The general objective of this work was to investigate the role of T cells, and specifically CD4+ lymphocytes, in host responses against systemic and oropharyngeal C. albicans infection in CBA/CaH and BALB/c mice.
The Candida-specific proliferative response of CD4+ and CD8+ lymphocytes from spleen and lymph nodes of both mouse strains was evaluated in vitro. The response of splenic CD4+ lymphocytes from both naive and immunized CBA/CaH mice was stronger than that of BALB/c mice, whereas the proliferative response of unfractionated spleen cells from immune CBA/CaH mice was less than that of BALB/c mice. When compared with CD4+ cells alone, mixed CD4+ and CD8+ cells from immunized CBA/CaH mice showed a poorer response than cells from BALB/c mice, suggesting that the reduced response of unfractionated cells from this strain resulted from an interaction between CD4+ and CD8+ cells. In contrast, lymphoproliferation by either unfractionated or purified CD4+ cells from lymph nodes was unchanged after oral immunization, and was equivalent between CBA/CaH and BALB/c mice.
Expression of cell surface activation markers and cytokine production by spleen cells was determined during the course of systemic infection. There was no significant difference m the proportion of any surface marker (CD25, CD44, CD45RB, or CD62L) expressed on splenic CD4+ lymphocytes in either CBA/CaH or BALB/c mice. However, the proportion of CD44+ cells tended to be greater in BALB/c mice during the course of oropharyngeal candidiasis. Both Candida-specific Thl (IFN-γ) and Th2 (IL-4, IL-10) cytokines were produced by splenic CD4+ cells from CBA/CaH and BALB/c mice during the course of systemic infection; however, only IL-10 was synthesized by lymph node CD4+ cells from orally infected mice. Thus, the increased tissue susceptibility to C. albicans of CBA/CaH mice appeared to correlate with the early production of IL-10 by CD4+ cells.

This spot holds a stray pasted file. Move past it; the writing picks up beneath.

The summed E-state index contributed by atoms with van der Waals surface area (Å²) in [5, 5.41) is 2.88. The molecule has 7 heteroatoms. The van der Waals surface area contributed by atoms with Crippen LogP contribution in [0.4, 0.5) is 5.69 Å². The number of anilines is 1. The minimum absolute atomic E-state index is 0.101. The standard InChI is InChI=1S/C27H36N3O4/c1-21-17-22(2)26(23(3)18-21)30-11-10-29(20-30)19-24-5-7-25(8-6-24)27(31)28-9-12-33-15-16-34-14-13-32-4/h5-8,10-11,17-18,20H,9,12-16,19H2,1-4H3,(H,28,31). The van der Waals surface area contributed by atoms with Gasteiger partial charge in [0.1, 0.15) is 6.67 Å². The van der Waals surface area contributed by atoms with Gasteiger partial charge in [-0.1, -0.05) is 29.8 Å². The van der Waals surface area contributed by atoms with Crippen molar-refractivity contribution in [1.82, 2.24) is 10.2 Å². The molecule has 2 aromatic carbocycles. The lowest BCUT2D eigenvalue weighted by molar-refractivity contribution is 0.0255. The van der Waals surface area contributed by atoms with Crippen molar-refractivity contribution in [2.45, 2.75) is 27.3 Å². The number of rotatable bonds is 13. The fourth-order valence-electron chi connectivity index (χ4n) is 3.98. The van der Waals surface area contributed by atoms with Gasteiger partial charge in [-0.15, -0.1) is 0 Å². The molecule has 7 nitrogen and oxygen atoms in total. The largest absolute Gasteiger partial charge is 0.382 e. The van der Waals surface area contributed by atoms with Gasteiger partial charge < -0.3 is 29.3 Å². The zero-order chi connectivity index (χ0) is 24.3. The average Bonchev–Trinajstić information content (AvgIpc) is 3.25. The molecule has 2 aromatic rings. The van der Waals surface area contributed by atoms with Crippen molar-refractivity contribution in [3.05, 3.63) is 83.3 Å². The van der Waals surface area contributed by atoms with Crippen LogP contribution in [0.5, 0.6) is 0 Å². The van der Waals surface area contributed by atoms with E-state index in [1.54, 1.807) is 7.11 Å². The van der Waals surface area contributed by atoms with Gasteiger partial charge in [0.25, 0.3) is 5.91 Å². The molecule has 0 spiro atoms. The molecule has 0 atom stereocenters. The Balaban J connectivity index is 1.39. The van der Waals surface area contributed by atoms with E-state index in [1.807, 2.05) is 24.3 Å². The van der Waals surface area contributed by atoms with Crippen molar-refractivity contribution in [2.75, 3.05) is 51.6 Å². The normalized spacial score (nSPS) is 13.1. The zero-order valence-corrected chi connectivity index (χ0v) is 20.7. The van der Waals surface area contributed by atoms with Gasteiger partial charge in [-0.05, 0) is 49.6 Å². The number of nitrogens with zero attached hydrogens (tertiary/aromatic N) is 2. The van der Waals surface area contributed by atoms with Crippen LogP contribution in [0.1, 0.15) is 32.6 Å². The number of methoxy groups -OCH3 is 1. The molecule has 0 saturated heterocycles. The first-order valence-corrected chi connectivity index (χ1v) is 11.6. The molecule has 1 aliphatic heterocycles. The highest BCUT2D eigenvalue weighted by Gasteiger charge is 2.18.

The function of activated Candida-specific T cells was further evaluated using Candida antigen-specific T cell lines. There were no significant differences between lines derived from CBA/CaH and BALB/c mice in the expression of any surface markers, T cell lines generated from splenic CD4+ lymphocytes of naїve CBA/CaH mice produced both Thl and Th2 cytokines, with a relatively high amount of IL-10, whereas those from naïve BALB/c mice produced only Thl cytokines, A shift to IL-10 production was demonstrated in T cell lines generated from systemically immunized BALB/c mice. The cytokine profiles of lines derived from lymph node cells differed from those derived from spleen cells, in that only IL-10 was detected in CBA/CaH T cell lines, whereas both IFN-γ and IL-10 were produced in lines from naive BALB/c mice.
The low proliferative response of lymph node cells after oral infection suggested a significant role for innate immunity in the host response. This postulate was substantiated by the demonstration that nude mice were able to clear a low grade oral infection, a finding that led to an investigation of effector precursor cell production in bone marrow, Candida antigen suppressed in vitro colony formation by bone marrow from naïve CBA/CaH, but not BALB/c mice, but this effect was not demonstrable during the course of systemic or oral infection in vivo. However, in nude CBA/CaH mice, persistent oral infection reduced the number of bone marrow precursor cells, whereas it did not suppress the precursor cell production in nude BALB/c mice. The presence of T cells in wild type and reconstituted nude BALB/c, but not CBA/CaH mice, was associated with increased colony formation in acute infection.
In conclusion, the role of T cells in the responses against systemic C. albicans infection was different from that in oral infection in both CBA/CaH and BALB/c mice. Early IL- 10 production was associated with immunopathology in CBA/CaH mice, but late IL-10 synthesis may be an immunoregulatory stage in BALB/c mice. A suppressive effect of Candida antigen on bone marrow production may be part of mechanisms linked to tissue susceptibility to infection in CBA/CaH mice.